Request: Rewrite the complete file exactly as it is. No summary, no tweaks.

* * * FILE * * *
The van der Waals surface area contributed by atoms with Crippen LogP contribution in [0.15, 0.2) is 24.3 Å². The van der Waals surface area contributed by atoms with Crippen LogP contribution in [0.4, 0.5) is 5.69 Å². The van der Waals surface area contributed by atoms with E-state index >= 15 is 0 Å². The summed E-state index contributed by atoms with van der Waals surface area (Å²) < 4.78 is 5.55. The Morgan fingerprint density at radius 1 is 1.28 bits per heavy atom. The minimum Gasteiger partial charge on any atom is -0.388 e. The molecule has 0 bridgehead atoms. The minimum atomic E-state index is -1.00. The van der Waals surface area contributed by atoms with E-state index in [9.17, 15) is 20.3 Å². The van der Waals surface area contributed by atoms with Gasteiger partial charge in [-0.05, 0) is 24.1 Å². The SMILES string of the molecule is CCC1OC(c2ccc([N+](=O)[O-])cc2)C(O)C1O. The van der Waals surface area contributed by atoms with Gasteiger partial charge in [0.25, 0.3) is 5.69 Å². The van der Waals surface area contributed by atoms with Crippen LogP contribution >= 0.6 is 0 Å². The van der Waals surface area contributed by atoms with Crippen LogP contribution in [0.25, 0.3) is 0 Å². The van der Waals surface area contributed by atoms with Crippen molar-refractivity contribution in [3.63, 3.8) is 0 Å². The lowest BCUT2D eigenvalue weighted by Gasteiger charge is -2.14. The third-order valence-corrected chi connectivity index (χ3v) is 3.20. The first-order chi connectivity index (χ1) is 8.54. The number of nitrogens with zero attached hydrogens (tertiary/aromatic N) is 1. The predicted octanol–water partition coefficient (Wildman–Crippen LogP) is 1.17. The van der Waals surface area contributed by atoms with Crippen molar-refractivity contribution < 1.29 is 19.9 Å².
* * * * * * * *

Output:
The van der Waals surface area contributed by atoms with Crippen LogP contribution in [0.15, 0.2) is 24.3 Å². The van der Waals surface area contributed by atoms with Crippen LogP contribution in [0.4, 0.5) is 5.69 Å². The van der Waals surface area contributed by atoms with E-state index >= 15 is 0 Å². The summed E-state index contributed by atoms with van der Waals surface area (Å²) < 4.78 is 5.55. The Morgan fingerprint density at radius 1 is 1.28 bits per heavy atom. The minimum Gasteiger partial charge on any atom is -0.388 e. The molecule has 0 bridgehead atoms. The minimum atomic E-state index is -1.00. The van der Waals surface area contributed by atoms with E-state index in [9.17, 15) is 20.3 Å². The van der Waals surface area contributed by atoms with Gasteiger partial charge in [-0.05, 0) is 24.1 Å². The SMILES string of the molecule is CCC1OC(c2ccc([N+](=O)[O-])cc2)C(O)C1O. The van der Waals surface area contributed by atoms with Gasteiger partial charge in [0.25, 0.3) is 5.69 Å². The van der Waals surface area contributed by atoms with Crippen LogP contribution >= 0.6 is 0 Å². The van der Waals surface area contributed by atoms with Crippen LogP contribution in [0.25, 0.3) is 0 Å². The van der Waals surface area contributed by atoms with Crippen molar-refractivity contribution in [3.63, 3.8) is 0 Å². The lowest BCUT2D eigenvalue weighted by Gasteiger charge is -2.14. The third-order valence-corrected chi connectivity index (χ3v) is 3.20. The first-order chi connectivity index (χ1) is 8.54. The number of nitrogens with zero attached hydrogens (tertiary/aromatic N) is 1. The predicted octanol–water partition coefficient (Wildman–Crippen LogP) is 1.17. The van der Waals surface area contributed by atoms with Crippen molar-refractivity contribution < 1.29 is 19.9 Å².